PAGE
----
The Unique Challenges of Being a Church Planter in a Pandemic

Steve Krier

Director of Church Planting

  • Church & pastoral health
  • //
  • Church planting & multiplication

I live and pastor in Minnesota. In mid-November, our governor made the difficult decision to “dial back” the re-entry back into everyday life during the pandemic. While there were no new restrictions to churches, there were restrictions for movie theaters. Since we meet in a theater, we are currently having services online only because the theater we rent cannot let us in at this time.

The pandemic is a hard time for all churches, but it does affect church plants in some unique ways. Here are three challenges that church planters face in a pandemic:

Lack of permanent or long-held space.
Often churches are in rented facilities. Some of these facilities are only available on Sunday mornings (i.e., movie theaters, schools, daycare centers). The churches that meet in these places are at the mercy of the facility or the mandates of the government present on top of a church’s regulations. Scores of church plants around the country are being prevented from meeting in their regular locations. If church plants are fortunate enough to own or lease space, they usually carry with them more considerable amounts of debts or expenses due not owning it for long.

Lack of deeply rooted people.
Due to the nature of a church plant, there are not deeply rooted people with a long history. The lack of depth of relationships can pose a challenge when all the regular rhythms of life are thrown off. Also, church plants have a larger-than-normal amount of new and young believers. While this is great, it also means they do not yet have a deeper understanding of the importance of church attendance, serving, and giving.

Lack of generational faithfulness.
Established churches are able to draw upon a rich history and family systems that are anchored. Much like the second challenge, the lack of generational faithfulness shows the vulnerability of church plants. Church plants cannot look back on as many times in the past, nor can they lean into the wisdom of older saints who have been seasoned by life. If a plant is fortunate enough to have older generations, there are not the stories of God’s faithfulness to THIS church for encouragement.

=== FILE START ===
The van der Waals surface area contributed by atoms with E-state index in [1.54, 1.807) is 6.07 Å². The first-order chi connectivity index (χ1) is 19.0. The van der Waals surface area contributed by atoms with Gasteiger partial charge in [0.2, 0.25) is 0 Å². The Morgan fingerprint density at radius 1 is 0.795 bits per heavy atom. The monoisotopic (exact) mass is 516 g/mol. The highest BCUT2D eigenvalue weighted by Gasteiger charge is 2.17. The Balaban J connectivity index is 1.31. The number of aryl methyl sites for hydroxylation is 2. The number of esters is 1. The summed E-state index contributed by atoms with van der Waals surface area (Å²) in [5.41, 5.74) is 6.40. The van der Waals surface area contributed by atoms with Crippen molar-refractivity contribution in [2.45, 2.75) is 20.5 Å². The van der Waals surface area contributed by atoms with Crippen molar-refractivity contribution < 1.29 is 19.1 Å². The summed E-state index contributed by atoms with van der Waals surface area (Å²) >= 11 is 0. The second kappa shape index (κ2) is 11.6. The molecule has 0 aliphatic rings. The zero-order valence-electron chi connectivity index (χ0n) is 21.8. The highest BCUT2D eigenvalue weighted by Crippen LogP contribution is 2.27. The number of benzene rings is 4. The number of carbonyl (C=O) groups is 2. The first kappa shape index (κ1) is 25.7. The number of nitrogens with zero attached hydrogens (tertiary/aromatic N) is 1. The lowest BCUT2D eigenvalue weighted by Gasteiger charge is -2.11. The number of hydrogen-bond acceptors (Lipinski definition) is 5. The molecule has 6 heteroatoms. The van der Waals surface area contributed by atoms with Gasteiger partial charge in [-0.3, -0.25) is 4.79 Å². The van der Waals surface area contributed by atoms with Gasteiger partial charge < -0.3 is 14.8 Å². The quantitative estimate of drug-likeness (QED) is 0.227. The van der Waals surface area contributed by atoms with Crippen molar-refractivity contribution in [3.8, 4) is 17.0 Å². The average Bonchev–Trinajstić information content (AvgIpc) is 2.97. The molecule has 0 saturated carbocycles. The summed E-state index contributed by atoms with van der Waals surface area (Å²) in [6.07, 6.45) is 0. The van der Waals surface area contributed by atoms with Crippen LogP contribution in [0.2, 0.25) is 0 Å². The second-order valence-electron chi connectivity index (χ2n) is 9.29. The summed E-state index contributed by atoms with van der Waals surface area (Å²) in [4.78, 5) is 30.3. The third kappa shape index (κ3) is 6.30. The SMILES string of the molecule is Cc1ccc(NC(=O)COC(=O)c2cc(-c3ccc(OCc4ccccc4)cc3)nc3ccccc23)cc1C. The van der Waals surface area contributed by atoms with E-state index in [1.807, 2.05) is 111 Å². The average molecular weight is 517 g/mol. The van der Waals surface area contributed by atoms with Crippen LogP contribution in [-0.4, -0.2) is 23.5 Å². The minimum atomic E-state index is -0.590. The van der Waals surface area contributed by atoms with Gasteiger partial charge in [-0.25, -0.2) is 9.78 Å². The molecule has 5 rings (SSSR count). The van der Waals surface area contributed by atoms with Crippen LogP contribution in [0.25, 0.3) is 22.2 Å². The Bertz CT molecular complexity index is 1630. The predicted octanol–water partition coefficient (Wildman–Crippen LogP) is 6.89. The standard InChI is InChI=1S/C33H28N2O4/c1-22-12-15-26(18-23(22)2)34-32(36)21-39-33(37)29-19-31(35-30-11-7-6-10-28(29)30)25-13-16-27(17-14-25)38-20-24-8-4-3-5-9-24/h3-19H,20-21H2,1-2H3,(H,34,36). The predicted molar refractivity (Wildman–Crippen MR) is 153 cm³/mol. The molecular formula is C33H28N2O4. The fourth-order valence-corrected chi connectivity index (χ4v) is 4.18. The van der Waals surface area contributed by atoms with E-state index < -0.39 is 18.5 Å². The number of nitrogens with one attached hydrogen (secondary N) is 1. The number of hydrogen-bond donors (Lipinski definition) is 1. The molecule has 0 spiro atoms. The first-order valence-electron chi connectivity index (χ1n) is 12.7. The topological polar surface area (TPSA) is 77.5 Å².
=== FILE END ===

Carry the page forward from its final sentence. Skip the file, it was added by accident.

In light of these challenges, here are three ways you can come alongside our church planters:

Prayer. Please pray for our church plants, the planter, and their family. The ministry challenges are taking a toll on them, and they need your prayers.

Encouragement. Consider sending them a note of encouragement or calling them. Most pastors are weary by now, and planters are no exception. They would be blessed by hearing your supportive voice.

Support. Would you consider sending a love offering to a struggling church plant? Do you know potentially supportive people in their city that you could introduce them to? Can you send them a pulpit supply or people to help out?

Church ministry is hard. Church planting is not harder, but a unique hard. Would you prayerfully consider coming alongside a church plant? We are indeed better together, and our planters could use a reminder that they are not alone.

Steve Krier, Director of Church Planting

Steve is the director of church planting for Converge Heartland and Pastor of Ignite Church.

Additional articles by Steve Krier